By Adetutu Folasade-Koyi ,and Otei Oham:
• Indicted Governors Can Contest Elections
• Reps Delay Voting On Amendments Till April
LAPSES in the report of the Senate Constitution Review Committee (CRC) prevented the Third Reading and approval of a new Constitution in the Chamber on Wednesday.
The Non-inclusion of Section 109 in the final copy considered stalled the exercise.
The House of Representatives delayed voting on all the amendments to April altogether.
As promised, however, the Senate made history with the use of the Electronic Voting System (EVS) for the first time since 1999 when the National Assembly (NASS) was inaugurated.
Section 109 deals with cross-carpeting in state Houses of Assembly. Cross-carpeting by the President, Governors, and National Assembly (NASS) members was amended.
A record 97 of the total 109 Senators amended 36 clauses in the 1999 Constitution, which saw wide ranging alterations, including freeing the Independent National Electoral Commission (INEC) from the control of the President.
More than the required two-thirds (73 Senators) passed all the amendments.
Ninety-three approved the independence of the INEC away from executive control and manipulation.
Amending Section 160, the Senate empowered the INEC “to make its own rules or otherwise regulate its own procedure (which) shall not be subject to the approval or control of the President.”
Reprieve came for former Governors and other public officials – such as former Governors Musa Kwankwaso (Kano) and Abubakar Audu (Kogi), among others – hitherto restrained from contesting elective posts because a White Paper indicted them for fraud and abuse of office.
Section 182 (i), which barred them on such grounds, was deleted.
The Section barred someone if he/she “has been indicted for embezzlement or fraud by a Judicial Commission of Inquiry or an Administrative Panel of Inquiry or a Tribunal set up under the Tribunals of Inquiry Act, a Tribunal of Inquiry Law or any other law by the Federal or State Governments which indictment has been accepted to the Federal or State Government.”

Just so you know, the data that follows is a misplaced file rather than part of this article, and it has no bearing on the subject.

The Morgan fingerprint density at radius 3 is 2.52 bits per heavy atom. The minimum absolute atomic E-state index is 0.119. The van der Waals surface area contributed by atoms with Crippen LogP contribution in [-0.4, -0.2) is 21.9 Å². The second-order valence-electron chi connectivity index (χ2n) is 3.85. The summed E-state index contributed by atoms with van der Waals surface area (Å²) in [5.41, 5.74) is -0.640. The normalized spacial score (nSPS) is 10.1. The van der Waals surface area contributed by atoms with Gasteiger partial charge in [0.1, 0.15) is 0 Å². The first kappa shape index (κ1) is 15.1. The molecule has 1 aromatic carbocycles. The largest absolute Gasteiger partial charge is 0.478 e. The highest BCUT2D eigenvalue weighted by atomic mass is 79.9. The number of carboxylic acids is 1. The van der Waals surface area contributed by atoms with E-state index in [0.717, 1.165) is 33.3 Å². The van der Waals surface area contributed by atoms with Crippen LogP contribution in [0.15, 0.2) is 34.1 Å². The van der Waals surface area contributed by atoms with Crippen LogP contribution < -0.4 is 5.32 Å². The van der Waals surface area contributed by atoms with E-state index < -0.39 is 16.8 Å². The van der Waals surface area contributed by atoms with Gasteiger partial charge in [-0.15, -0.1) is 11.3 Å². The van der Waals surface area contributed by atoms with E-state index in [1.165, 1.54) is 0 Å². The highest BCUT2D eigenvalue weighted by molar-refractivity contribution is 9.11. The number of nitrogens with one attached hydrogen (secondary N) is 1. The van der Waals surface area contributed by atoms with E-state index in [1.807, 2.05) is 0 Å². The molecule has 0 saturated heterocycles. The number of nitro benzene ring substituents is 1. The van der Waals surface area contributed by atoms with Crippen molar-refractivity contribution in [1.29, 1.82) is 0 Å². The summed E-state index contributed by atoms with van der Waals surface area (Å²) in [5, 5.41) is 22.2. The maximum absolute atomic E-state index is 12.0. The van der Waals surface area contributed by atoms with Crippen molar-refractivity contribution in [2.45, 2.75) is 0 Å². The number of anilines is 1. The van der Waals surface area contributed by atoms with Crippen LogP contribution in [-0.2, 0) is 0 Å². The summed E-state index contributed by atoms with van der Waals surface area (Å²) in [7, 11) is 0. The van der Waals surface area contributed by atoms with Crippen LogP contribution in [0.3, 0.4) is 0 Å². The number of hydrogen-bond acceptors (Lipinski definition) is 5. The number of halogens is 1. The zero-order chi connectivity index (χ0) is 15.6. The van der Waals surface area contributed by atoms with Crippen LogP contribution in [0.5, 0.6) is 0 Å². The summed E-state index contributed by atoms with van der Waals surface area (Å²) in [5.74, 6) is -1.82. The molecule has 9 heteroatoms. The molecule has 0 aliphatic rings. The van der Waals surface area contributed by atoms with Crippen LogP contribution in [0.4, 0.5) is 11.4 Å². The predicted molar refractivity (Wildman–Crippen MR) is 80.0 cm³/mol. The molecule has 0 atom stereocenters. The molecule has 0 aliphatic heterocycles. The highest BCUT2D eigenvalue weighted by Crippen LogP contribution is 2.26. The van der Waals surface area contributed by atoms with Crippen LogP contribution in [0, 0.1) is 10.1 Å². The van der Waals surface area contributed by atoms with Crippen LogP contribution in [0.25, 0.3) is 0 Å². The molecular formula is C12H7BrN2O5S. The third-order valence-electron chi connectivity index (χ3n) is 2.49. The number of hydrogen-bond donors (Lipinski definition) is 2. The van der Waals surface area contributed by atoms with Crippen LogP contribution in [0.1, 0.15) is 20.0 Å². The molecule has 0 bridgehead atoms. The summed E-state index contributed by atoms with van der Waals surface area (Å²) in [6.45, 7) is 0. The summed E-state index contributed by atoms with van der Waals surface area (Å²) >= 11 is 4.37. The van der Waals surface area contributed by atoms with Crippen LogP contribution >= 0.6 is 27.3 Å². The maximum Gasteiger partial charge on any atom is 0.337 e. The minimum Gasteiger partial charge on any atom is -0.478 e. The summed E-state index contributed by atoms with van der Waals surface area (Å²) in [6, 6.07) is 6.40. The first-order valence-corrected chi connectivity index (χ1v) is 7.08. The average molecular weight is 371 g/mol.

Another amendment reduced the composition of Judges for Election Petition Tribunals from five to three, made up of a Chairman and two other members.
Quorum is now set at two Judges, as amended in Section 285 (4). The membership was reduced because “it would help in creating more tribunals for the quick determination of election petitions.”
Section 285 (5) (a) (b) (c) was amended to allow a tribunal dispense with any case and “deliver its judgment in writing within 180 days from the date of the filing of the petition.”
But Petroleum Resources (Upstream) Committee Chairman, Lee Maeba, kicked against the amendment.
He reminded plenary that the CRC had met in Uyo and agreed on “120 days for the tribunal to dispense with cases,” not 180 days.
Maeba was over-ruled by Senate President, David Mark; and the amendment narrowly scaled through with 76 Senators voting for it.
The Senate also removed the direct appointment of state Resident Electoral Commissioners (RECs) from the President.
As is the case with the INEC Chairman, an amended Third Schedule, Part I (2) says the RECs “shall be appointed by the President subject to confirmation by the Senate.”
The EVS was used despite the objection of Deputy Minority Leader, Olorunnimbe Mamora, who described it as “secret voting” because the vote of each Senator was not immediately made available to the Chamber.
Said he: “To the best of my knowledge, what we did is within the realm of secret voting because nobody knows who voted what and where.
“Secret voting is alien to Parliamentary practice. Our constituents would like to know how we voted, because with what has happened today, they did not see how I voted!”
Mamora asked that votes be displayed so that when an error is made, it can be corrected before moving on to the next phase.
“I am saying this for the records, so that the voting can be transparent.”
Mark riposted that Mamora should have commended the process rather than condemn it.
“It’s not secret,” he reiterated. “I told you that there’s a print-out of the voting pattern. That’s why I didn’t take Ayo Arise’s objection seriously.
“We shouldn’t make it appear as if we have done something that’s wrong. If we were to vote manually, we would be here for the next one month. We have to make progress in life.
“We complained that the machines weren’t working and now that they are working, we are complaining.”
Other Senators applauded the EVS and canvassed that voice vote should be phased out.
However, the House of Representatives seems not to be in a hurry to amend the Constitution as Speaker Dimeji Bankole skipped the presentation of the two reports on it.
Deputy Speaker, Usman Nafada, who heads the House CRC, wanted to lay the reports but was not allowed to do so.
Instead, Bankole called on the Inter-parliamentary Relations Committee Chairman, Sada Soli, to lay his own Committee’s report, and told the lawmakers to prepare themselves for next month when electronic voting on each Constitution amendment will take place.
Bankole, who assured that the electronic system would be fixed soon, urged his colleagues to submit two passport photographs each to register for the process.
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